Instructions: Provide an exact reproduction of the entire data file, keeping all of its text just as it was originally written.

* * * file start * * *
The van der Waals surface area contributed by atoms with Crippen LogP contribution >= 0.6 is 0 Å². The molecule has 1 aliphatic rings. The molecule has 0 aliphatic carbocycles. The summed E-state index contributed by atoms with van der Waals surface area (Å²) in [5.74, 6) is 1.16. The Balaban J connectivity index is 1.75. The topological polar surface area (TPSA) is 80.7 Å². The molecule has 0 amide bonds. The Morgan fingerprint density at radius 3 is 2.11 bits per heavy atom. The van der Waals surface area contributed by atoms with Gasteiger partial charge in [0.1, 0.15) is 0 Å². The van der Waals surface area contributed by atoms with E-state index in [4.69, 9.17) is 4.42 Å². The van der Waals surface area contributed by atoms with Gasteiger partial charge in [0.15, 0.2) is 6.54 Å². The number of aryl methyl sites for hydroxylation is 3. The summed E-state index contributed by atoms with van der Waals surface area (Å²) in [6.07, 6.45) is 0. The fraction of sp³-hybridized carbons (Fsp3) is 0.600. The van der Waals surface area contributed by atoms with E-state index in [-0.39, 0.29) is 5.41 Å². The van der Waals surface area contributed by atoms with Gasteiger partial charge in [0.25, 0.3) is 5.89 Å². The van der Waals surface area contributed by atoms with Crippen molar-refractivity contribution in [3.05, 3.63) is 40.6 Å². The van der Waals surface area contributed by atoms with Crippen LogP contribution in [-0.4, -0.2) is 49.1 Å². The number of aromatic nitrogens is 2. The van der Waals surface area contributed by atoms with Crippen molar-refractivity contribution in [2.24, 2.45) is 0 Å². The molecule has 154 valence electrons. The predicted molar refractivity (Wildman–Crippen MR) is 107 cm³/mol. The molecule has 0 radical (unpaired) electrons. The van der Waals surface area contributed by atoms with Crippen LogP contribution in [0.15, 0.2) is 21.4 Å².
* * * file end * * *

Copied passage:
The van der Waals surface area contributed by atoms with Crippen LogP contribution >= 0.6 is 0 Å². The molecule has 1 aliphatic rings. The molecule has 0 aliphatic carbocycles. The summed E-state index contributed by atoms with van der Waals surface area (Å²) in [5.74, 6) is 1.16. The Balaban J connectivity index is 1.75. The topological polar surface area (TPSA) is 80.7 Å². The molecule has 0 amide bonds. The Morgan fingerprint density at radius 3 is 2.11 bits per heavy atom. The van der Waals surface area contributed by atoms with Gasteiger partial charge in [0.1, 0.15) is 0 Å². The van der Waals surface area contributed by atoms with E-state index in [4.69, 9.17) is 4.42 Å². The van der Waals surface area contributed by atoms with Gasteiger partial charge in [0.15, 0.2) is 6.54 Å². The number of aryl methyl sites for hydroxylation is 3. The summed E-state index contributed by atoms with van der Waals surface area (Å²) in [6.07, 6.45) is 0. The fraction of sp³-hybridized carbons (Fsp3) is 0.600. The van der Waals surface area contributed by atoms with E-state index in [-0.39, 0.29) is 5.41 Å². The van der Waals surface area contributed by atoms with Gasteiger partial charge in [0.25, 0.3) is 5.89 Å². The van der Waals surface area contributed by atoms with Crippen molar-refractivity contribution in [3.05, 3.63) is 40.6 Å². The van der Waals surface area contributed by atoms with Crippen LogP contribution in [-0.4, -0.2) is 49.1 Å². The number of aromatic nitrogens is 2. The van der Waals surface area contributed by atoms with Crippen molar-refractivity contribution in [2.24, 2.45) is 0 Å². The molecule has 154 valence electrons. The predicted molar refractivity (Wildman–Crippen MR) is 107 cm³/mol. The molecule has 0 radical (unpaired) electrons. The van der Waals surface area contributed by atoms with Crippen LogP contribution in [0.15, 0.2) is 21.4 Å².